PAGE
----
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The Dangers of Secondhand Smoke


Talk about a double whammy. If you're a smoker, it's not just the cigarette smoke you directly inhale that hurts you. It's also the secondhand smoke. That's the combination of smoke from the burning end of the cigarette, pipe, or cigar as well as smoke that you exhale. According to a recent study, the impact of secondhand smoke from smoking 14 cigarettes is like inhaling 3 more.

 Of course, this says nothing of the impact on others – those who don't choose to smoke – your children, your partner, even your dog. For them, this may be the "gift that keeps on giving." Now there's evidence that children living with smokers have early signs of clogged arteries by the time they've turned 13, as well as other risk factors for heart disease.

      Children of smokers also have a higher risk of developing emphysema early in life, even when they don't become smokers themselves. This could be the result of lungs that never fully recover. The lung changes are dramatic enough to have shown up on CT lung scans of nearly 1,800 non-smokers who lived with at least one smoker while growing up.

      But that's not all. Secondhand smoke may also boost your risk of getting tuberculosis (TB), a serious lung infection. A study looked at the impact on more than 15,000 non-smoking women living in Hong Kong. Those exposed to secondhand smoke were 1.5 times more likely to develop active TB than those who weren't. These women were also more likely to have developed another type of lung disease.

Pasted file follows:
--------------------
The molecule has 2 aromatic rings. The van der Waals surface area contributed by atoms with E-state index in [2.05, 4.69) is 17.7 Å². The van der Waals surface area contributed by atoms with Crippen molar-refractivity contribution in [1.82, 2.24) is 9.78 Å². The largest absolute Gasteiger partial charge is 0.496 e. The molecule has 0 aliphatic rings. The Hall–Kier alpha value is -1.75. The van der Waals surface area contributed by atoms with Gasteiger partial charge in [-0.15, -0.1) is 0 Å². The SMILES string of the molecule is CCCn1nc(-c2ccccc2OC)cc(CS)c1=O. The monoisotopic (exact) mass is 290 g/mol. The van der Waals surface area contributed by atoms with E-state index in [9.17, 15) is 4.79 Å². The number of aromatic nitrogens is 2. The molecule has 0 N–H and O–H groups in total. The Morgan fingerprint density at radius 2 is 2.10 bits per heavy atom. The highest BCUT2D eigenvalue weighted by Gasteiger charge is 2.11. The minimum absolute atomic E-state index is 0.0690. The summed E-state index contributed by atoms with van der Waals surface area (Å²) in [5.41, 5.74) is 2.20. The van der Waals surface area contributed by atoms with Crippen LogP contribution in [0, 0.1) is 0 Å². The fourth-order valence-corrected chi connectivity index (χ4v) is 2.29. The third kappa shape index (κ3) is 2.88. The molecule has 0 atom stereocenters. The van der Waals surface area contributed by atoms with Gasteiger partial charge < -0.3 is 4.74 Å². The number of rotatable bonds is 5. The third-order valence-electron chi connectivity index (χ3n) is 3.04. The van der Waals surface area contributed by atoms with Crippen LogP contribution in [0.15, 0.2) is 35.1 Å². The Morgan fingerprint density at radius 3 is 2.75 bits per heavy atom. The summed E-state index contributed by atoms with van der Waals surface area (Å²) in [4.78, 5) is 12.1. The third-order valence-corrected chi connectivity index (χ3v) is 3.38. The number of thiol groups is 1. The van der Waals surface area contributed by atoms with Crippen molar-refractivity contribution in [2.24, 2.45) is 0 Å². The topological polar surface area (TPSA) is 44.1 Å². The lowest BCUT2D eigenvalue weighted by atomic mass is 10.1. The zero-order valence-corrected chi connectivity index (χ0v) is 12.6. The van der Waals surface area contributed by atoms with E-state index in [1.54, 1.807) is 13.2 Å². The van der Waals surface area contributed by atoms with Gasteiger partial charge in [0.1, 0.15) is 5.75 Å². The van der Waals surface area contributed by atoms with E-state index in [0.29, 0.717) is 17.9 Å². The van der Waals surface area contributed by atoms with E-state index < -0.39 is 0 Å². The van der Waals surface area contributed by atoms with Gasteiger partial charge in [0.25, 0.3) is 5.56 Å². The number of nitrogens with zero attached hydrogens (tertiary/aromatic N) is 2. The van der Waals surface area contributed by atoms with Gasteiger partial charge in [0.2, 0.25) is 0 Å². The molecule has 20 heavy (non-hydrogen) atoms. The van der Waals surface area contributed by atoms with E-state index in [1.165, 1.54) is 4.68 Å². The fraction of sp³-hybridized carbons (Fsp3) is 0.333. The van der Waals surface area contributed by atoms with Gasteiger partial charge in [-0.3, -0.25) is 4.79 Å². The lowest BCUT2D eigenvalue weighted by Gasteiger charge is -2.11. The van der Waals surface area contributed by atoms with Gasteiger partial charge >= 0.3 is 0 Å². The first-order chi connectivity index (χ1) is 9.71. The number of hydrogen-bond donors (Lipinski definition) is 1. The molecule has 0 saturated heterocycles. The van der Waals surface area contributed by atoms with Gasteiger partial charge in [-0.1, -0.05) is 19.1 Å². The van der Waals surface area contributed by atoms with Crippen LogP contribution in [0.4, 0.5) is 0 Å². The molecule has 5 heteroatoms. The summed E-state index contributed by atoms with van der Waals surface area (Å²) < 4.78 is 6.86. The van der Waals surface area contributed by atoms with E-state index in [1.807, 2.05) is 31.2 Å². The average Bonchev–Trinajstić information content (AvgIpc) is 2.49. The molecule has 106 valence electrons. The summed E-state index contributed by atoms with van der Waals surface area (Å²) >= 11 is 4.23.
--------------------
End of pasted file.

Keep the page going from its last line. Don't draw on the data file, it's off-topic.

This simply lengthens the list of risks already linked with secondhand smoke. For example, it's already known that it can prompt asthma in children. And, secondhand smoke increases the risk of lung and nasal sinus cancers. This should come as little surprise since secondhand smoke contains more than 50 substances that can cause cancer.

      Here's the real kicker: even third-hand smoke leaves behind a toxic "time bomb." Researchers have found that cancer-causing agents in tobacco smoke cling to many surfaces. This includes floors, carpets, drapes, walls, and furniture. Here it can hang out for up to months. And, who is most likely to pick it up? Those who explore most with their hands: children and infants. This study raises new questions about whether or not electronic cigarettes are truly safe. They may not produce smoke, but they do still produce nicotine.

      So here's the good news: Smoking bans in public places have shown how cutting secondhand smoke can help. Heart attack rates started decreasing right away as a result of smoking bans in the United States, Europe, and Canada. Three years later, the heart attack rate was reduced by a third.

      If you're a smoker and all this news is prompting you to stop, get help. I can advise you about quit-smoking aids such as nicotine patches. And you can find other quick-smoking resources in your community. Or, call the American Lung Association at 1-800-586-4872 or American Cancer Society at 1-800-227-2345. Stop smoking tools assist online, and visit for more information.